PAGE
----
Signing up for a class with Terrance Wong takes a certain degree of bravery.

Not because the 29-year-old artist is harsh — he’s a pretty nice, soft-spoken guy. And not because his welding classes require you to handle equipment that’s hot enough to melt metal (although a little courage in that department doesn’t hurt).

The bravery needed to excel in Wong’s art classes is for expression. He teaches at the Boston Public Schools and the Stonybrook Fine Arts (SFA) school and encourages students to be confident when they’re fleshing out ideas.

But bravery alone isn’t enough. As a teacher, Wong says he always tries to create an atmosphere where students aren’t afraid to talk creatively.

“A lot of people are quick to shut down ideas or not try to understand them,” Wong said. “So [it’s about] creating the culture that’s just saying, ‘That’s an interesting idea, can you show me more and can you tell me more about it?’”

Wong emphasizes that this type of brave creativity shouldn’t just be reserved for the art world.

“I throw ideas out as a teacher and bounce them off colleagues, and sometimes they are truly absurd, and sometimes they’re much more grounded,” Wong said. “But part of it is just trying to find that in-between. I think the absurd exists so we can find a place to push ourselves toward, whether it’s realistic or not.”

From philosophy to application

It’s a Friday in October at SFA. It’s warm enough that the doors are wide open and some light hip-hop pours out of a few speakersand fills the studio.

Today, Wong’s class is working on steel pencil holders. It’s a small project that encourages students to flex their creative muscles, while also balancing practicality. He’s hoping students will find that sweet spot of “the absurd” that’s tough to nail down.

A few students have already welded their pencil holders together, but they are having a hard time with the practicality part. Their holders are able to hold six pencils, which is an assignment requirement, but the pencil holders are too tall. So instead of quickly nabbing a writing tool, a user would have to reach all the way in.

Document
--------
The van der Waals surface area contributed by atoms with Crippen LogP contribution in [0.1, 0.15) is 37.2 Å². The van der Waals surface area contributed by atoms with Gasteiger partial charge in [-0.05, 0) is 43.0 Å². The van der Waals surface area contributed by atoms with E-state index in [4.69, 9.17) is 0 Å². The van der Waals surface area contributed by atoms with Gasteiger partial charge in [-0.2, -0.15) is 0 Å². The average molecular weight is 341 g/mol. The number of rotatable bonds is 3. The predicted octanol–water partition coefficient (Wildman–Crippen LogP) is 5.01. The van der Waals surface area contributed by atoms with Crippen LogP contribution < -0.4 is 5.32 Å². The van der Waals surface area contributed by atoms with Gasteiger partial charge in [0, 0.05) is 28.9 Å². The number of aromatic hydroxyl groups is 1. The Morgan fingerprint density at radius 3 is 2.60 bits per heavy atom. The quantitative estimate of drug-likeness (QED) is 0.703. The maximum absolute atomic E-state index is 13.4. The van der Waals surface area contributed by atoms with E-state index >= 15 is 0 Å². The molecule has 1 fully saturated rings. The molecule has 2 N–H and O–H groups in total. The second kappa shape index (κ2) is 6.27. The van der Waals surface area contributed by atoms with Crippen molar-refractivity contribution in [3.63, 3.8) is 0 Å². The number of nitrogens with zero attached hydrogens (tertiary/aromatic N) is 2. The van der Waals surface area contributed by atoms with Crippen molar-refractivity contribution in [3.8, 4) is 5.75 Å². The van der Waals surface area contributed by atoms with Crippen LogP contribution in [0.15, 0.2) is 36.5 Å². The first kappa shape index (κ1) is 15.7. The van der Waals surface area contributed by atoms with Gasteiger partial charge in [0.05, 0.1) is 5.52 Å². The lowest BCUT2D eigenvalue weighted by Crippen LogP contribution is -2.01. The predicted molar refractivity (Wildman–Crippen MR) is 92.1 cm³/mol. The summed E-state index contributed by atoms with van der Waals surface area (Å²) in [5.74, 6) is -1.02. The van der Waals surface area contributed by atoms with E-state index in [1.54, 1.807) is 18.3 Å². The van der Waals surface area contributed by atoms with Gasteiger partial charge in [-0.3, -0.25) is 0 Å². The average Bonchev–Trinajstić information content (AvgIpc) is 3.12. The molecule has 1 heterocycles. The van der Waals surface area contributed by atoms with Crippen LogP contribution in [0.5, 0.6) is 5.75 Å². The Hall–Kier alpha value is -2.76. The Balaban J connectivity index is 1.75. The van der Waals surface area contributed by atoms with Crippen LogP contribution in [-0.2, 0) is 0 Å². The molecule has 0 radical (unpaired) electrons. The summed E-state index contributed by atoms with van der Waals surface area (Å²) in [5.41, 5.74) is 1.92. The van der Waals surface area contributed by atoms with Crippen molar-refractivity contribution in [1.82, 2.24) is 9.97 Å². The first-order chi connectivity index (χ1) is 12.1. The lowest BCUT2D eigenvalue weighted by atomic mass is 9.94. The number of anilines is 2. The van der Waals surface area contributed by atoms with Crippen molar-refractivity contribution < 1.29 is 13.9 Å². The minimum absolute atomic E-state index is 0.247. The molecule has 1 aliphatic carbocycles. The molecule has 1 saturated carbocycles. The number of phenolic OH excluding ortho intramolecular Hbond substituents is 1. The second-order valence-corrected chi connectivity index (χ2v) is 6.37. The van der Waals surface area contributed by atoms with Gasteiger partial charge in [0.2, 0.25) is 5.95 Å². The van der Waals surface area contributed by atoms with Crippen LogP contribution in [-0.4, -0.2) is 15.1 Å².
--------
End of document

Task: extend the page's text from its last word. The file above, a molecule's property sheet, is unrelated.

This issue is a quick fix. The students created pretty basic rectangular holders, so all they need to do is grind down the metal until the holder is an appropriate height.

Another student wanted to make a hexagonally-shaped holder with circular basins within it that hold the pencils. On her written design, it looks like a honeycomb. Wong is interested in the creative aspect of the project, but based on the student’s calculations, the holder would be too big to fit on a desk. So it’s back to the drawing board to resize it.

This type of free expression is exactly why Wong enjoys his job. He knew early on in his career that he wanted to be a teacher, and he encourages his students to push boundaries.

“When someone comes up to me and asks me if they can do something, I ask them, ‘What did I say you couldn’t do?’” Wong said.

Wong hopes his students take the brave creativity they unleash in his classroom and apply it to real-world situations. He encourages them to mess around with everyday items — even though in today’s market, most manufacturer designs, like Apple’s, tend to stifle tinkering. Most importantly, he wants people to have the ability to make things fit in their vision, just like in his class.